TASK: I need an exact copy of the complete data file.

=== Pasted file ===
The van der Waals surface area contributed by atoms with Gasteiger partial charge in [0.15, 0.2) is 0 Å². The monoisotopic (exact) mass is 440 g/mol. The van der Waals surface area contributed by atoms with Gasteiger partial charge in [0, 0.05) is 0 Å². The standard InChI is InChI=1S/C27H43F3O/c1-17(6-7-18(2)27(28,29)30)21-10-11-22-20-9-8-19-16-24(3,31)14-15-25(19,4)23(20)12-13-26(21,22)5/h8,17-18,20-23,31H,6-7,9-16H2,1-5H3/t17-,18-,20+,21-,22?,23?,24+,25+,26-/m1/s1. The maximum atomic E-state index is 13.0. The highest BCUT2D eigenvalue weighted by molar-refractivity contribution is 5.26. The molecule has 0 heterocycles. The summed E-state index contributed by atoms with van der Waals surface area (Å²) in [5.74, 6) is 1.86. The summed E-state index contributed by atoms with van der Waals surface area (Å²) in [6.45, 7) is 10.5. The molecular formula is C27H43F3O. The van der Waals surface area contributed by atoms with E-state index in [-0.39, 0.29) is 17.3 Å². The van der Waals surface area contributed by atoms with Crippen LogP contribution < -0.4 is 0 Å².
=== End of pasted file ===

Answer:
The van der Waals surface area contributed by atoms with Gasteiger partial charge in [0.15, 0.2) is 0 Å². The monoisotopic (exact) mass is 440 g/mol. The van der Waals surface area contributed by atoms with Gasteiger partial charge in [0, 0.05) is 0 Å². The standard InChI is InChI=1S/C27H43F3O/c1-17(6-7-18(2)27(28,29)30)21-10-11-22-20-9-8-19-16-24(3,31)14-15-25(19,4)23(20)12-13-26(21,22)5/h8,17-18,20-23,31H,6-7,9-16H2,1-5H3/t17-,18-,20+,21-,22?,23?,24+,25+,26-/m1/s1. The maximum atomic E-state index is 13.0. The highest BCUT2D eigenvalue weighted by molar-refractivity contribution is 5.26. The molecule has 0 heterocycles. The summed E-state index contributed by atoms with van der Waals surface area (Å²) in [5.74, 6) is 1.86. The summed E-state index contributed by atoms with van der Waals surface area (Å²) in [6.45, 7) is 10.5. The molecular formula is C27H43F3O. The van der Waals surface area contributed by atoms with E-state index in [-0.39, 0.29) is 17.3 Å². The van der Waals surface area contributed by atoms with Crippen LogP contribution < -0.4 is 0 Å².